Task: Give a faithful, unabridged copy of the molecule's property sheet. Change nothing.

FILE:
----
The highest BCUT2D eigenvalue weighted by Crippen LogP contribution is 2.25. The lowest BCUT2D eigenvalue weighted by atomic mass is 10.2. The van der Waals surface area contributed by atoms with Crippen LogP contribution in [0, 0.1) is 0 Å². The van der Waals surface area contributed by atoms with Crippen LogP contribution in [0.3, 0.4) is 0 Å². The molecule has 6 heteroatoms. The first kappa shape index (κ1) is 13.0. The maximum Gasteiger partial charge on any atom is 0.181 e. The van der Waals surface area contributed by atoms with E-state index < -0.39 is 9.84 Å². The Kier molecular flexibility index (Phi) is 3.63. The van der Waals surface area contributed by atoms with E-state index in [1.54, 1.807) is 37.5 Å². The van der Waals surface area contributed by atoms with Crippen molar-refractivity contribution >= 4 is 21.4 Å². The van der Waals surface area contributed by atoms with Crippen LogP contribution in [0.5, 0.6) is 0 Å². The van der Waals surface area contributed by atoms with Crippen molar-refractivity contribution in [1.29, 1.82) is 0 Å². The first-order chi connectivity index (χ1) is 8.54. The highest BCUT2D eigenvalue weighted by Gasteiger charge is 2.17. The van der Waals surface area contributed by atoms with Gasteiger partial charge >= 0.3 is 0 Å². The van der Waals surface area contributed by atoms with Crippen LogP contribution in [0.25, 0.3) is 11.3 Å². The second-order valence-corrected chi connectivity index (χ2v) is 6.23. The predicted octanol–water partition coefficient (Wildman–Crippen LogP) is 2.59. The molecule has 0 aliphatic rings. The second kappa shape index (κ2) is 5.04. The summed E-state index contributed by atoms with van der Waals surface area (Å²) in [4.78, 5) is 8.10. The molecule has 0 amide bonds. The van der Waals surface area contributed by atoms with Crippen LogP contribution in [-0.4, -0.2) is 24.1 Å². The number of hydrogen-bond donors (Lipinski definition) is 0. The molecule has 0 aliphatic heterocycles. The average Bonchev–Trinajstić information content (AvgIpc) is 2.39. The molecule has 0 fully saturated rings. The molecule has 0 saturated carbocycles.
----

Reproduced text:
The highest BCUT2D eigenvalue weighted by Crippen LogP contribution is 2.25. The lowest BCUT2D eigenvalue weighted by atomic mass is 10.2. The van der Waals surface area contributed by atoms with Crippen LogP contribution in [0, 0.1) is 0 Å². The van der Waals surface area contributed by atoms with Crippen LogP contribution in [0.3, 0.4) is 0 Å². The molecule has 6 heteroatoms. The first kappa shape index (κ1) is 13.0. The maximum Gasteiger partial charge on any atom is 0.181 e. The van der Waals surface area contributed by atoms with E-state index < -0.39 is 9.84 Å². The Kier molecular flexibility index (Phi) is 3.63. The van der Waals surface area contributed by atoms with E-state index in [1.54, 1.807) is 37.5 Å². The van der Waals surface area contributed by atoms with Crippen molar-refractivity contribution >= 4 is 21.4 Å². The van der Waals surface area contributed by atoms with Crippen LogP contribution in [0.5, 0.6) is 0 Å². The van der Waals surface area contributed by atoms with Crippen molar-refractivity contribution in [1.29, 1.82) is 0 Å². The first-order chi connectivity index (χ1) is 8.54. The highest BCUT2D eigenvalue weighted by Gasteiger charge is 2.17. The van der Waals surface area contributed by atoms with Gasteiger partial charge >= 0.3 is 0 Å². The van der Waals surface area contributed by atoms with Crippen LogP contribution in [0.25, 0.3) is 11.3 Å². The second-order valence-corrected chi connectivity index (χ2v) is 6.23. The predicted octanol–water partition coefficient (Wildman–Crippen LogP) is 2.59. The molecule has 0 aliphatic rings. The second kappa shape index (κ2) is 5.04. The summed E-state index contributed by atoms with van der Waals surface area (Å²) in [4.78, 5) is 8.10. The molecule has 0 amide bonds. The van der Waals surface area contributed by atoms with Crippen LogP contribution in [-0.4, -0.2) is 24.1 Å². The number of hydrogen-bond donors (Lipinski definition) is 0. The molecule has 0 aliphatic heterocycles. The average Bonchev–Trinajstić information content (AvgIpc) is 2.39. The molecule has 0 fully saturated rings. The molecule has 0 saturated carbocycles.